When I was a kid, I used to make models. Plastic ones, of cars, ships, tanks, you name it. There was a sort of modelling club at our local Sunday school where they doled out whatever they had in supply at the time, and as a result I must have put together enough Airfix models of HMS Manxman to start a fleet. The early ones were more glue than plastic, and resembled the aftermath of an attack on the Royal Navy’s finest by one of Doctor Who’s stickier monsters, but with a budget of about 99p.
As I got older, I discovered that Airfix wasn’t the only game in town. A trip to a Beatties model shop showed me the wonders that were imported models from the USA and Japan. Companies like Mattel, Tamiya and Bandai produced exotic (to the eyes of lad from South London) creations previously unheard of. But the fun didn’t start with the making of the model, oh no. First, there were the instructions. The American instructions were interesting, filled as they were with those linguistic tics that differentiates their language from proper English. But the Japanese instructions were loaded with strangeness. Clearly armed only with a cheap Japanese/English dictionary, possibly with a few pages missing, the producers attempted to explain what the heck you were supposed to do with parts 27 to 43 while the semi-completed fuselage dried. Often the results were confusing. Sometimes they were hilarious. The painting instructions for a tank I once had stated ‘Brush with desert or a dog’, which probably meant ‘paint using sand and brown colours’. This wasn’t half as funny, but was more practical, as getting enamel paint off of dog hair was a real pain…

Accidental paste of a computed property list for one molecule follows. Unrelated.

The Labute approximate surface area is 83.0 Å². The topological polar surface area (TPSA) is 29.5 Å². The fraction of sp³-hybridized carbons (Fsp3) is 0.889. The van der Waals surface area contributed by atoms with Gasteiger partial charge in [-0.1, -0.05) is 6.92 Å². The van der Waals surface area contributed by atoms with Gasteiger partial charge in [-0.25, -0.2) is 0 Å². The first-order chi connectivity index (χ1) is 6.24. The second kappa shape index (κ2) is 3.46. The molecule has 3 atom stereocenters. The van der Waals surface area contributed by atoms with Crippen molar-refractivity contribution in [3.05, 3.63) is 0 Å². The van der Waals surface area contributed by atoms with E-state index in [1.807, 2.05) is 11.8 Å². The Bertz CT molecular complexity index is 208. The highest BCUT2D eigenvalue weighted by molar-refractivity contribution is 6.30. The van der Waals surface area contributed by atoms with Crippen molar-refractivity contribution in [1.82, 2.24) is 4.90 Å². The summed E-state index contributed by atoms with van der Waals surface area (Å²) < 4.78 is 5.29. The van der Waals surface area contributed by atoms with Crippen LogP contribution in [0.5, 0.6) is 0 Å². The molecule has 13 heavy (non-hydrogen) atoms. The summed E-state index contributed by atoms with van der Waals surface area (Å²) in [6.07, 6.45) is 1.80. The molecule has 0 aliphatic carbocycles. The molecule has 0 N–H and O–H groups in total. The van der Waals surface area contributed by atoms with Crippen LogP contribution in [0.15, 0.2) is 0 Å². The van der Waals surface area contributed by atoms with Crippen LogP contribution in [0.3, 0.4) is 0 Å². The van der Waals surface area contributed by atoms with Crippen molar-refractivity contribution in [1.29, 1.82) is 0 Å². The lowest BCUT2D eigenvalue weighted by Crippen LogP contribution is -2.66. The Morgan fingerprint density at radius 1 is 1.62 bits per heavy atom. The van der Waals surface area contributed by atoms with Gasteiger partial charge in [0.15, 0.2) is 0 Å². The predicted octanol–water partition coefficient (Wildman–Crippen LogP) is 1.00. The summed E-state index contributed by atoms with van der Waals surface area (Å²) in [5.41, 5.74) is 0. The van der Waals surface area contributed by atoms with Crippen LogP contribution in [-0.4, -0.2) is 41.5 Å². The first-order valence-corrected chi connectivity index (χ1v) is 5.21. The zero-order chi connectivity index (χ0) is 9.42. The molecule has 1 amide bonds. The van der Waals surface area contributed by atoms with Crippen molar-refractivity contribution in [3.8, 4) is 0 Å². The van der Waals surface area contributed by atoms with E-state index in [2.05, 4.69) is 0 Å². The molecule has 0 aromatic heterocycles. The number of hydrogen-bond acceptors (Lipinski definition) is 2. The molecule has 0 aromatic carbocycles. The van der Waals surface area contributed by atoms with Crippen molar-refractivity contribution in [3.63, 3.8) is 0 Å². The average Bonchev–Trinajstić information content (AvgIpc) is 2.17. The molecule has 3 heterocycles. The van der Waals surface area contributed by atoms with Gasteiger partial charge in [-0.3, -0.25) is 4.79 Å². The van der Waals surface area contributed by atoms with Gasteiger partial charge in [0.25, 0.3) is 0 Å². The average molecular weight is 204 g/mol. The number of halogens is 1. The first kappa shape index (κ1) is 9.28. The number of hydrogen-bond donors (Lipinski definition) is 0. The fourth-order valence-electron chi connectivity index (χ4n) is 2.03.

Instructions need to be clear if they’re to do the job they are intended for. They also need to be correct. It seems to me that nowadays there is very little time spent on spent on ensuring either. A global market for goods has seen detailed instruction manuals dispensed with, often replaced by a series of wordless cartoons that bear little resemblance to the pile of brightly coloured MDF and mixed locating bolts on the floor in front of you. There’s also the generic, multi-lingual set of instructions, printed in bulk to cover an entire range of products, allowing you to spend copious amounts of time looking for a part which you don’t have. In Finnish.
Now signage, the type you see everywhere you go on the streets, is basically a set of operating instructions for daily life. But in direct contrast to the scant instructions we get with our purchases, these things are proliferating at enormous speed. You can barely cover 100 yards on any major road without being told repeatedly and ad nauseam the speed limit and the parking restrictions. There are more messages on static displays, moving vehicles and shop fronts. And the trouble is, with that many messages being thrown at you, you actually take little notice of any of them.
But if we do need them, then they should be both appropriate and correct. And many are neither. Mis-spelling and poor grammar is rife.
There seems to be a general assumption by big business, marketers and the authorities that people are by nature inherently stupid and need telling something loudly and/or repeatedly, as you might a child. But if they tell people the wrong thing, or say it badly, as they often do, then the only ignorance they’re highlighting is their own. Unless of course they’re all using that same Japanese bloke with his dodgy dictionary.
Say it once. Say it right. Say it well. And people will remember.
Right. I’m off to repaint my Tamiya Matilda MkIII/IV tank model in desert camouflage colours. Now where’s my dog…?